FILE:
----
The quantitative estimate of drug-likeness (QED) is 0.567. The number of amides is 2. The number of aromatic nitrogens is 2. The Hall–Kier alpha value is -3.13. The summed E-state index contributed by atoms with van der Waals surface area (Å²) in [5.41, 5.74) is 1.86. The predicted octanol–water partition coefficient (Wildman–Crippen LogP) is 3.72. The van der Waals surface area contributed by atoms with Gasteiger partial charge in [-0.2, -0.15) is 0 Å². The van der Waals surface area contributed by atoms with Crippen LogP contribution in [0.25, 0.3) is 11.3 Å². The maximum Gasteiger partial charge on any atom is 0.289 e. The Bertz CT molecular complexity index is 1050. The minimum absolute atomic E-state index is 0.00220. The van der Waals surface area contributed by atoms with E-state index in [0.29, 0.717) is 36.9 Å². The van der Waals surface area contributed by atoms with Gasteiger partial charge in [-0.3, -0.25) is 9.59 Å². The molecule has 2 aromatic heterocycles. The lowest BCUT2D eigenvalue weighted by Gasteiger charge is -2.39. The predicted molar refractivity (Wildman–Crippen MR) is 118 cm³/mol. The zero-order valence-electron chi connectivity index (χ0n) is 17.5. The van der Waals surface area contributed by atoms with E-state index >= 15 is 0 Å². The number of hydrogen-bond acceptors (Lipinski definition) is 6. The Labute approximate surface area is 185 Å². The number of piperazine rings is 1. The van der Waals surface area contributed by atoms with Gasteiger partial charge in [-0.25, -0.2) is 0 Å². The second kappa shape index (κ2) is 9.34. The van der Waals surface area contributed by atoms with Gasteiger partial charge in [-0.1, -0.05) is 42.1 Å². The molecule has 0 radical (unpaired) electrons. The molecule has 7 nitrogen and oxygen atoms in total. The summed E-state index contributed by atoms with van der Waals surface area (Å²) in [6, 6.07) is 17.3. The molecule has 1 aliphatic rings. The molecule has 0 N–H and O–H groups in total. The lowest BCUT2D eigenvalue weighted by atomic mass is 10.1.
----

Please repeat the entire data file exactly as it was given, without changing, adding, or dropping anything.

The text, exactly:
The quantitative estimate of drug-likeness (QED) is 0.567. The number of amides is 2. The number of aromatic nitrogens is 2. The Hall–Kier alpha value is -3.13. The summed E-state index contributed by atoms with van der Waals surface area (Å²) in [5.41, 5.74) is 1.86. The predicted octanol–water partition coefficient (Wildman–Crippen LogP) is 3.72. The van der Waals surface area contributed by atoms with Gasteiger partial charge in [-0.2, -0.15) is 0 Å². The van der Waals surface area contributed by atoms with Crippen LogP contribution in [0.25, 0.3) is 11.3 Å². The maximum Gasteiger partial charge on any atom is 0.289 e. The Bertz CT molecular complexity index is 1050. The minimum absolute atomic E-state index is 0.00220. The van der Waals surface area contributed by atoms with E-state index in [0.29, 0.717) is 36.9 Å². The van der Waals surface area contributed by atoms with Gasteiger partial charge in [-0.3, -0.25) is 9.59 Å². The molecule has 2 aromatic heterocycles. The lowest BCUT2D eigenvalue weighted by Gasteiger charge is -2.39. The predicted molar refractivity (Wildman–Crippen MR) is 118 cm³/mol. The zero-order valence-electron chi connectivity index (χ0n) is 17.5. The van der Waals surface area contributed by atoms with E-state index >= 15 is 0 Å². The number of hydrogen-bond acceptors (Lipinski definition) is 6. The Labute approximate surface area is 185 Å². The number of piperazine rings is 1. The van der Waals surface area contributed by atoms with Gasteiger partial charge in [-0.25, -0.2) is 0 Å². The second kappa shape index (κ2) is 9.34. The van der Waals surface area contributed by atoms with Gasteiger partial charge in [-0.1, -0.05) is 42.1 Å². The molecule has 0 radical (unpaired) electrons. The molecule has 7 nitrogen and oxygen atoms in total. The summed E-state index contributed by atoms with van der Waals surface area (Å²) in [6, 6.07) is 17.3. The molecule has 1 aliphatic rings. The molecule has 0 N–H and O–H groups in total. The lowest BCUT2D eigenvalue weighted by atomic mass is 10.1.